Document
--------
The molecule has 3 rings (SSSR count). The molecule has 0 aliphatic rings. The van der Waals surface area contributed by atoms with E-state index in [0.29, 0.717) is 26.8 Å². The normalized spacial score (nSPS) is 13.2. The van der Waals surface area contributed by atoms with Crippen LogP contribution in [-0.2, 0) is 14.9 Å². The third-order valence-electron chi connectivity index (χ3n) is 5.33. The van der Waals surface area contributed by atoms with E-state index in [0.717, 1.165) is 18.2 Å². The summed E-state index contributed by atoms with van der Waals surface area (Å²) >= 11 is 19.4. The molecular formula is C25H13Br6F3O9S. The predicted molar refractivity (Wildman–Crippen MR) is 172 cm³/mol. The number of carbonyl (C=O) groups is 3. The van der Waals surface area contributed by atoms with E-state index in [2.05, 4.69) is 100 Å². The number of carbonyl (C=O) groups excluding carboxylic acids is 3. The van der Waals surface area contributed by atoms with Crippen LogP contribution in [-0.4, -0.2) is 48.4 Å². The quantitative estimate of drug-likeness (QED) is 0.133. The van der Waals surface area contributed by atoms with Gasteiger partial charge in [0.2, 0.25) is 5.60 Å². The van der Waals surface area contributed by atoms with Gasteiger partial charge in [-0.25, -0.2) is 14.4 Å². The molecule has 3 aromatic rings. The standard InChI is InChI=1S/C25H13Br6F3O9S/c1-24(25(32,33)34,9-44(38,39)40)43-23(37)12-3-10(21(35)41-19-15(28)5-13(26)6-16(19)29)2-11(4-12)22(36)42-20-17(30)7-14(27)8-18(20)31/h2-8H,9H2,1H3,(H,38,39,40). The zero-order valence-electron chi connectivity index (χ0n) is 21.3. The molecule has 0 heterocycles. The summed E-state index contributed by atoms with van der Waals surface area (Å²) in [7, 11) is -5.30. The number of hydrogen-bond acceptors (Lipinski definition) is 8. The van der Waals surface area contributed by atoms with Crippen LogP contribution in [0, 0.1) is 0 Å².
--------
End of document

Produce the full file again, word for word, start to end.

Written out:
The molecule has 3 rings (SSSR count). The molecule has 0 aliphatic rings. The van der Waals surface area contributed by atoms with E-state index in [0.29, 0.717) is 26.8 Å². The normalized spacial score (nSPS) is 13.2. The van der Waals surface area contributed by atoms with Crippen LogP contribution in [-0.2, 0) is 14.9 Å². The third-order valence-electron chi connectivity index (χ3n) is 5.33. The van der Waals surface area contributed by atoms with E-state index in [0.717, 1.165) is 18.2 Å². The summed E-state index contributed by atoms with van der Waals surface area (Å²) >= 11 is 19.4. The molecular formula is C25H13Br6F3O9S. The predicted molar refractivity (Wildman–Crippen MR) is 172 cm³/mol. The number of carbonyl (C=O) groups is 3. The van der Waals surface area contributed by atoms with E-state index in [2.05, 4.69) is 100 Å². The number of carbonyl (C=O) groups excluding carboxylic acids is 3. The van der Waals surface area contributed by atoms with Crippen LogP contribution in [-0.4, -0.2) is 48.4 Å². The quantitative estimate of drug-likeness (QED) is 0.133. The van der Waals surface area contributed by atoms with Gasteiger partial charge in [0.2, 0.25) is 5.60 Å². The van der Waals surface area contributed by atoms with Gasteiger partial charge in [-0.25, -0.2) is 14.4 Å². The molecule has 3 aromatic rings. The standard InChI is InChI=1S/C25H13Br6F3O9S/c1-24(25(32,33)34,9-44(38,39)40)43-23(37)12-3-10(21(35)41-19-15(28)5-13(26)6-16(19)29)2-11(4-12)22(36)42-20-17(30)7-14(27)8-18(20)31/h2-8H,9H2,1H3,(H,38,39,40). The zero-order valence-electron chi connectivity index (χ0n) is 21.3. The molecule has 0 heterocycles. The summed E-state index contributed by atoms with van der Waals surface area (Å²) in [7, 11) is -5.30. The number of hydrogen-bond acceptors (Lipinski definition) is 8. The van der Waals surface area contributed by atoms with Crippen LogP contribution in [0, 0.1) is 0 Å².